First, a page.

The Spring 2012 edition of the Ontario Craft Brewers Discovery Pack celebrates the tradition, warmth and beauty of Hops! This pack features our very own Pale Ale, Railway City’s Dead Elephant Ale, Cameron’s Dark 266, F&M Stonehammer Pilsner, Nickel Brook Premium Organic Lager and Trafalgar’s Paddy’s Irish Red.
Each Discovery Pack box comes with an OCB Style Guide with a built in ‘got it/need it’ check box for beer lovers to track OCB member brews they’ve tried… or still need to try! Alternately, you can download the Style Guide from their website.
Available for a limited time and in limited quantities, the pack is available through the LCBO. If you don’t see the Discovery Pack at your local LCBO, simply ask for it or use the OCB’s first App – a beer locator – available here. The app lets you browse a list of OCB beers and breweries sold in the LCBO and The Beer Store, displays tasting notes about the beers and shows you the closest locations carrying your desired beer or brand!
Support your local brewers and pick up a Discovery Pack before they’re gone!
Black Creek Historic Brewery is thrilled to announce that our Black Creek Olde Stout is now available at LCBO stores across Ontario! Our Olde Stout brew will be our spring and summer offering in the LCBO stores in and around the GTA. Ed, our head brewer describes the Pale Ale as a “Deep amber brown colour with finely textured creamy head; aromas of nut, dark chocolate and roasted malt with earthy, grassy notes; bittersweet, medium bodied, flavours of roast coffee, cooked fruit and clean nutty flavours, with tones of earth, ash and chocolate; a pleasant hoppy bitterness on the finish.”
For those who loved our porter, now is the time to hit up the LCBO und Toronto still have some stock left, but when it’s gone it’ll be gone for a while! To find if your local LCBO store carries our beers, click here. If they don’t, ask them to!
Our Olde Stout was recently featured in Toronto’s ‘Now’ newspaper as part of their “30 of the Best Local Brews” cover story. You can check out the article here.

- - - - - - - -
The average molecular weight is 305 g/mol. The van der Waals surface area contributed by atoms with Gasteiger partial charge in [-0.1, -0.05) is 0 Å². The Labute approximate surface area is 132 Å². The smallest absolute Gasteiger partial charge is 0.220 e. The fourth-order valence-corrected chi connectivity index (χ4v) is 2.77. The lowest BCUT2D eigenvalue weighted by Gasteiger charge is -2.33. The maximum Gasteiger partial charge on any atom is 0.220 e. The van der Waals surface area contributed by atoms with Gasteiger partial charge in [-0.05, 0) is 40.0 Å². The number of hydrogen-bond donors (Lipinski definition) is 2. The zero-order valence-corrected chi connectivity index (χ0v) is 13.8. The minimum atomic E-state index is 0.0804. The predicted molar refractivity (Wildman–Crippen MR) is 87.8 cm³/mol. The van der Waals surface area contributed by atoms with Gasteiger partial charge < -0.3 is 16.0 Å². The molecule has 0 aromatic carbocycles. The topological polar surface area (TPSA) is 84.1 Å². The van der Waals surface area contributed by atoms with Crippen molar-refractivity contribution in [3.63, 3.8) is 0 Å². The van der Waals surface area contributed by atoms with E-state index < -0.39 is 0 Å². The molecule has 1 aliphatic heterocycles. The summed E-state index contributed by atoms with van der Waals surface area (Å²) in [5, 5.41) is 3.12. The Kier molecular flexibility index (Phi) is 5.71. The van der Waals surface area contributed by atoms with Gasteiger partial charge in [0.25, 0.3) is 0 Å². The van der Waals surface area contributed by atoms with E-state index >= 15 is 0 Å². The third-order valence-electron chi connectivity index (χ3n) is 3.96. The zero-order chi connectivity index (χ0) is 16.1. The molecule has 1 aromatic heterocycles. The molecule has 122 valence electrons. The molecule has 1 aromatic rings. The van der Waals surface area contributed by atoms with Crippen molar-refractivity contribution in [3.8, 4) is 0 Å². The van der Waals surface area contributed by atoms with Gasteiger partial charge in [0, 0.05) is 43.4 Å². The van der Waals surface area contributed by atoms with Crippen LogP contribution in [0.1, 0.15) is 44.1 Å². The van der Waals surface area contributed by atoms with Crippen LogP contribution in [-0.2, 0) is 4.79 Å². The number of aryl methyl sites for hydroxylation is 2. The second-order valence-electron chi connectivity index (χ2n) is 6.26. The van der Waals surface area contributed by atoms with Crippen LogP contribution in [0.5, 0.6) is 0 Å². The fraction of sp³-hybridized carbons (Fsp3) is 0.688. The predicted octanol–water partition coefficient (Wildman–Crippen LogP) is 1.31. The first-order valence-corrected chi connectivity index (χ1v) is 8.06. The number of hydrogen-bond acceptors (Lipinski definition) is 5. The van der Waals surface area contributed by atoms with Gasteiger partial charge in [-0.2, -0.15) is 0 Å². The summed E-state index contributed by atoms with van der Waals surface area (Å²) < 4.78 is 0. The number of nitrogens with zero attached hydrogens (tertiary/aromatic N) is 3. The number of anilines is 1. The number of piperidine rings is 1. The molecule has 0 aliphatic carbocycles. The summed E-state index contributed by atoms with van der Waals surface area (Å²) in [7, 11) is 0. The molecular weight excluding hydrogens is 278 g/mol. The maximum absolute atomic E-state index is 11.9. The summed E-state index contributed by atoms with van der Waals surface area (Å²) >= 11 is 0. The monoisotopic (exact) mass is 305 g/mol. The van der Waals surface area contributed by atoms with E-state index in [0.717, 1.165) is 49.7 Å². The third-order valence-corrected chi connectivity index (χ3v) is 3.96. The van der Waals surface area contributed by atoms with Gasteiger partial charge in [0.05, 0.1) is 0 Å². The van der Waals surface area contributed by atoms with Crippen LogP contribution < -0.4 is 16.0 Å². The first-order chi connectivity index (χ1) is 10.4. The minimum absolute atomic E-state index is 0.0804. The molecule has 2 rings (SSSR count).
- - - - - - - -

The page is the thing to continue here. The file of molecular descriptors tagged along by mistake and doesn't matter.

Opening day is rapidly approaching and with it comes all those wonderful harbingers of spring – baby animals, warmer weather and little hop vines poking their heads out of the soil. This is the fourth year that our hops rhizomes have been in the ground and after a winter blanket of mulch and manure they are raring to go!
In 1874, Charles Whitcombe gave Canadian farmers the following advice in The Canadian farmer’s manual of agriculture:
The quality of the hops depends greatly upon the soil in which it is raised. As a rule, the stronger the land, the more bitter and strong the flavour and quality of the hop. From such land they are in great demand amongst brewers of porter. On lighter lands, although the hop may grow luxuriantly (when land is well enriched) and produce abundantly, they usually contain a less amount of farina and are what is technically called a lesser “condition,” and this quality of hop is also in demand by the brewers of the lighter kind of table-beer.
As our hops become more and more established the flavours will change as the plants grow stronger. Our first year of harvest produced rather small cones which imparted a very delicate flavour in our Wet Hop Ale. The harvest from 2011 produced many large cones with a distinctive odour and greater quantities of lupulin (what Whitcombe and many period texts refer to as “farina”), which in turn produced stronger flavours in the Wet Hop and 1 Mile beers we produced. According to most farm manuals from the 19th century, this year should be our defining harvest as the plants are well established and have acclimated to their new home. I guess we’ll just have to wait until September to see!